Film Blue is about that time in life when our choices aren’t set, and there are endless possibilities. What is that road like for creatives? How is it different for women? How do past #MeToo experiences shape women’s dreams and present obstacles even years later? A couple of years after finishing college, Tash Daniels has put her love of filmmaking on the back burner. She’s working retail, club-hopping, and scraping by to pay the rent. Usually attracted to the wrong guy, she’s at a loss when she finally falls for the right one. Sexy deejay Aidan is living his life authentically as an artist and encourages her to do the same. Will she open her heart?

Will she bet on herself and her dreams? Is a girl with a dream truly on her own in the world? Tash’s friends are along for the journey: Jason Woo, lighthearted model on the rise; Penelope Waters, earnest graduate student with a secret no one suspects; Lu K, fiercely independent hot-girl deejay; and Monroe Preston, the glamorous wife of a Hollywood studio head. Frequently bathed in the glow of the silver screen, the characters show us how the arts can reignite the light within, pushing us to confront our fears so we can choose how to live in the present. With a tribute to 1980s pop culture set against the backdrop of contemporary New York and Los Angeles, Film Blue celebrates how the art we experience and make can shape our stories, frame by frame.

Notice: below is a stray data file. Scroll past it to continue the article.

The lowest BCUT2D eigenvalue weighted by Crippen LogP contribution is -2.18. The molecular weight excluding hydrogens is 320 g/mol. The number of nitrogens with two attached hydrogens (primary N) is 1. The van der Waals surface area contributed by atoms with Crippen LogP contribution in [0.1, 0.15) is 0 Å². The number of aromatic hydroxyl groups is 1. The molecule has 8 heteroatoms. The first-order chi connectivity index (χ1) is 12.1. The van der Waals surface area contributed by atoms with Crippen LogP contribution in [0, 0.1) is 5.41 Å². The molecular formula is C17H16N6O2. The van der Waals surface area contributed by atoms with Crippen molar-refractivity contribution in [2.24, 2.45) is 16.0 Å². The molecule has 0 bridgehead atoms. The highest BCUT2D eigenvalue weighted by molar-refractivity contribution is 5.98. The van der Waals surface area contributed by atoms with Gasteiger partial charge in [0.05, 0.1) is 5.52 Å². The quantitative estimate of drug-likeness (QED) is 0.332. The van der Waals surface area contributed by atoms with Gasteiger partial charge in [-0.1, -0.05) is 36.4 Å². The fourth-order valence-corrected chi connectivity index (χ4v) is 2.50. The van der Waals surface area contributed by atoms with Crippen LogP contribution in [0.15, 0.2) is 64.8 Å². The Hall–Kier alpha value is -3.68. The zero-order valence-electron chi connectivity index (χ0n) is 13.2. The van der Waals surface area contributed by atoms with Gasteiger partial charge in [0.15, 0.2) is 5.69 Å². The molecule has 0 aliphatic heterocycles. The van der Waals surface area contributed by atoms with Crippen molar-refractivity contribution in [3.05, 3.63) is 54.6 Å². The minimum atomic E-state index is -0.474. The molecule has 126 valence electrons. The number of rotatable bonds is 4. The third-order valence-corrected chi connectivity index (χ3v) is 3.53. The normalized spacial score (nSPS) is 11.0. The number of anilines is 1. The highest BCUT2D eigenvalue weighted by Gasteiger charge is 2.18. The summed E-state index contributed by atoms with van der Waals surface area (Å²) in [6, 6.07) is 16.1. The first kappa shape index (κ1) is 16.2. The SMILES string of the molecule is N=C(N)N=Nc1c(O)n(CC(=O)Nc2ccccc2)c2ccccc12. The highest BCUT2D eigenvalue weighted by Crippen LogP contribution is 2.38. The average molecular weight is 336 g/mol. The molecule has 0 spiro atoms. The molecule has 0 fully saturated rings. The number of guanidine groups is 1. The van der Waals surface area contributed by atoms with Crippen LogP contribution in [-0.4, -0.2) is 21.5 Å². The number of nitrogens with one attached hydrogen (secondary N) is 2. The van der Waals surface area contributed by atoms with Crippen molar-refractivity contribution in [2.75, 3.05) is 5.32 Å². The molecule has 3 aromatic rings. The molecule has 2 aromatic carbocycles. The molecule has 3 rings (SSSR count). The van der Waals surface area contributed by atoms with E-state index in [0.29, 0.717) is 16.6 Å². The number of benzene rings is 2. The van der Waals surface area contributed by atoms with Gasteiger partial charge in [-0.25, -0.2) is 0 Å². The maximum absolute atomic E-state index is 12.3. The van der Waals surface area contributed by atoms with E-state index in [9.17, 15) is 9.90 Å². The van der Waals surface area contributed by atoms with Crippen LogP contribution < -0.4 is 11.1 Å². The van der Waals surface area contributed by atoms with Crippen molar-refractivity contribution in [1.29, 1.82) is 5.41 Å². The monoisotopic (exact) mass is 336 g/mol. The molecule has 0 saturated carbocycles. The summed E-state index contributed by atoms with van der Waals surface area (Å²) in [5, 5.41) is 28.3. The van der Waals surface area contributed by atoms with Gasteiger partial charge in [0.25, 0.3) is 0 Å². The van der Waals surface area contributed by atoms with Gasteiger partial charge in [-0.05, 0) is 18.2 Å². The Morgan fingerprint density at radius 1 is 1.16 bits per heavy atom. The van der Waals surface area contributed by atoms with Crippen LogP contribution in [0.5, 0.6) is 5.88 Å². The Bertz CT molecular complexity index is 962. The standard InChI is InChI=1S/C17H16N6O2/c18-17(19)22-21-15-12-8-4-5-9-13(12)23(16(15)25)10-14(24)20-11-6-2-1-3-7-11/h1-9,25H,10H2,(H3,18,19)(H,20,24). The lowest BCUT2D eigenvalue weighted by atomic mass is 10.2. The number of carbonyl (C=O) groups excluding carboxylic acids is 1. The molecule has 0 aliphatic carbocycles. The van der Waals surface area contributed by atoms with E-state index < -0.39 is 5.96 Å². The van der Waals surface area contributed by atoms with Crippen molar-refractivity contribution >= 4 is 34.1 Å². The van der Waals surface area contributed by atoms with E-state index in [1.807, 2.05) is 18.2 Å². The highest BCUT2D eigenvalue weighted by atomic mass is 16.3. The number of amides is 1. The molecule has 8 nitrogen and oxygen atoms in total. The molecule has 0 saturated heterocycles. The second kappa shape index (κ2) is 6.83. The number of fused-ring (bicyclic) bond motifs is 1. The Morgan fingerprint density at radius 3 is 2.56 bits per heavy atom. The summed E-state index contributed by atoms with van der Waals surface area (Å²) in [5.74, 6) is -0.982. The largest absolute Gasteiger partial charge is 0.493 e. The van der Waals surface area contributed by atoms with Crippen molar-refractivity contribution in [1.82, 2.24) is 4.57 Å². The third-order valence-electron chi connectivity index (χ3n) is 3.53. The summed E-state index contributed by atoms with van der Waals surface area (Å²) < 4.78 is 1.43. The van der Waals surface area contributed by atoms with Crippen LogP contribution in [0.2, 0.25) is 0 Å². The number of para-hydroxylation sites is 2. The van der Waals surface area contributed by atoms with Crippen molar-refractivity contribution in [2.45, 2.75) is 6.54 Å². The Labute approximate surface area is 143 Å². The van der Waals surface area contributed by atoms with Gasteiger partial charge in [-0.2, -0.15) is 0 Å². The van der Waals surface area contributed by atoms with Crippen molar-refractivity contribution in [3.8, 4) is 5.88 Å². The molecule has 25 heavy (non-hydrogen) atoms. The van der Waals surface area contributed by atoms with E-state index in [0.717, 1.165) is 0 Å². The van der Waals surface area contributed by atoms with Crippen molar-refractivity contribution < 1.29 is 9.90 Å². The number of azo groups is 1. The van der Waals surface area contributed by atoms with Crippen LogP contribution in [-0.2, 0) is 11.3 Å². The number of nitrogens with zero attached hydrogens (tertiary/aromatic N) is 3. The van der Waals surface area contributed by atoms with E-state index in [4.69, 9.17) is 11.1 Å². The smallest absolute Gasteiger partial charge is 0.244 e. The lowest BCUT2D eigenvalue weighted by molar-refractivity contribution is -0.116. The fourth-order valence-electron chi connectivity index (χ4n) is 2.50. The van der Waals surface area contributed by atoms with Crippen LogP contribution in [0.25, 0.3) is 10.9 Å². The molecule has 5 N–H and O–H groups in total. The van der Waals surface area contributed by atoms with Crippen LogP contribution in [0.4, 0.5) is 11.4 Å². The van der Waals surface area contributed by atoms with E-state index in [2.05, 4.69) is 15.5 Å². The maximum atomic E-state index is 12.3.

An excerpt from when Tash and Aidan are on a date, walking around an art gallery in Soho (pp. 47-49).

“Come here,” she said, pulling him into a gallery featuring Andy Warhol prints.

“Warhol was ahead of his time,” Aidan remarked as they walked through the gallery.

“I know. Can you imagine what he would say about reality television?”

“He predicted it. I don’t think he’d be surprised in the least.”

“Uh huh. I love the Marilyns,” she said, stopping in front of one of Warhol’s most iconic pieces.

“Of course you do, beauty queen.”

“Shut up,” she said, playfully punching his arm. “I saw a documentary about her in college. Did you know when she talked to reporters she used to say, ‘Would you like me to be her for you?’ or something like that. She was in complete control. Marilyn was a character she created.”

“Or one side of her personality,” Aidan suggested.

“Exactly. It was like she was able to hold on to both Norma and Marilyn.”

“But kind of fucked up if she never integrated them, right? I mean, living as two people instead of one whole person can’t be easy. Maybe that’s why she…”

“Oh don’t even say it. I never believed she killed herself.”

He smiled. “Neither did I, but that doesn’t mean she was happy.”

‘He smiled. “Neither did I, but that doesn’t mean she was happy.”

Tash shrugged.

“That’s what was so brilliant about Warhol. He captured the lie and shoved it in everyone’s face, decorated in bright, psychotically happy colors.”

“Can I tell you something?” she asked, turning toward him.

“Of course.”

“You know how some people have this romantic notion of New York in the 1920s?”

“Uh, rich white people might.”

“Shut up,” she said, punching his arm harder this time.